Homeland insecurity

YOU HAVE TO wonder if the anthrax attacks are the work of homegrown far-right wackos rather than bin Laden brigades. Consider: These bioterrorists used the domestic Ames anthrax strain. They targeted Tom Daschle, CBS, and NBC—not Tom DeLay or Fox News. Three years ago, a former Aryan Nations lieutenant who'd been convicted for trying to buy plague bacteria and a kooky-medicine "entrepreneur" were arrested with an anthrax stock (and later freed when it proved to be a harmless veterinary strain). And sending hoax anthrax letters is old hat for anti-abortion fanatics.

Finally, last month's biological letter-bombing seemed an awfully (or blessedly) small-bore follow-up to Sept. 11. The crude Islamist message in one letter was so brazen that it sounded like a setup. Any other violent zealots incubating their own anthrax batches would find convenient cover in the current turmoil.

The administration has acknowledged the possibility of domestic anthrax attackers, but the media have neglected or discounted it—at least in this country. Last Sunday, Britain's conservative Observer reported that "neo-Nazi extremists within the U.S. are behind the deadly wave of anthrax attacks against America, according to latest briefings from the security services. . . . 'We've been zeroing in on a number of hate groups, especially one on the West Coast,' a source at the Justice Department told the Observer. 'We've certainly not discounted the possibility that they may be involved.'" If so, it might complicate the War on Terrorism, but it might also be reassuring: It wouldn't be further evidence of Al Qaeda's reach.

MONEY WHERE THEIR MOUTHS ARE

As this orphan election stumbles to a close, the Times and P-I seem to be winning the contest—can they find more occasions to praise Mark Sidran than The Stranger can to praise Grant Cogswell. But the dailies and their writers do stop short on two points: They haven't hailed Sidran as (savor the thought) "folk hero," as The Stranger hailed Stranger-writer-turned-council-candidate Cogswell. And they haven't given Sidran money—except P-I columnist and longtime Democratic operative Ted Van Dyk, who disclosed on Oct. 18 that he'd given Sidran's and Schell's campaigns each $600 and recounted his other in-state political contributions. To "reassure" any readers who might doubt his independence, Van Dyk added, he planned no more such contributions.

Such abstinence is standard ethical procedure for news organizations, including this paper, which fear getting enmeshed or vested in campaigns and arousing even more public suspicion than they already do. The exceptions are so few they jump out of the public-disclosure reports: one former KING-TV colleague who gave $50 to Jim Compton's 1999 City Council campaign; three then-Weekly staffers (outside the newsroom) who made small donations to Schell's '96 race; and a non-news Times executive and a KIRO staffer who each made a small political contribution. On a much larger scale, the Times gave free ads to the baseball- stadium campaign and lobbied to repeal the estate tax—making teeth grind in the newsroom.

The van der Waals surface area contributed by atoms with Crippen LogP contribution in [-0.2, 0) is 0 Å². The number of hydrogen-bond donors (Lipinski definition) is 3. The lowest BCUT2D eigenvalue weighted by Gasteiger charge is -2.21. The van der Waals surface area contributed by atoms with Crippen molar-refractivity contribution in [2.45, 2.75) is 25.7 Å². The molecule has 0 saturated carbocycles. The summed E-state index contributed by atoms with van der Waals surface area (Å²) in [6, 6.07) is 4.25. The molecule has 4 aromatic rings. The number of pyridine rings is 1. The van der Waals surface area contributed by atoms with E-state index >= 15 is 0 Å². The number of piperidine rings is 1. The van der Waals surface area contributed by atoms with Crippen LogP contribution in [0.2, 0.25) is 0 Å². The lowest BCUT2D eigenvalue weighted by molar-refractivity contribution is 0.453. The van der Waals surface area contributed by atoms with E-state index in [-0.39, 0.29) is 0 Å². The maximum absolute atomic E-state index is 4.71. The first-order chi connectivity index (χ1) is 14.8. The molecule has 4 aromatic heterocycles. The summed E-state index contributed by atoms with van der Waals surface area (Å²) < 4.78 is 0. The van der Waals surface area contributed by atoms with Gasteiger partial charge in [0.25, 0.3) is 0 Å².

The unrepentant exception to this rule is The Stranger. In 1999 it reported $2,229 in contributions—ad space—to the anti-postering ban campaign. Last year it donated $4,000—a poster insert—to the second monorail campaign, and editor Dan Savage gave $500 of his own money. This year it gave Cogswell a $346 ad, and Savage gave him $300.

But an inquiring reader wants to know why The Stranger gave $350 to Sidran's mayoral campaign: "A love-hate relationship, perhaps?" Or a stunt. The paper bought a table at Sidran's kick-off breakfast and invited the last people expected there: advocates for the poor and homeless. Those hoping for fireworks were disappointed; Sidran thanked his friends from the alternative press for their support.

"We're not a daily newspaper, we're an expression of opinion," says publisher Tim Keck. "It's not a secret where we stand."

PAGELER PAYS TOO

One other profession usually shies from giving to politicians: politicians. Here, the logic's less lofty: They don't want to alienate potential colleagues by subsidizing their opponents. The big exception is Margaret Pageler, who in '97 gave $400 to Peter Steinbrueck's and Richard Conlin's council bids. Her husband, John C. Pageler, gave the same. They each gave a little less to Jan Drago, Richard McIver, and Nick Licata. She doesn't worry about stirring bad blood: "This has not been the kind of town where people hold grudges."

Luckily, she picked all winners.

escigliano@seattleweekly.com

 
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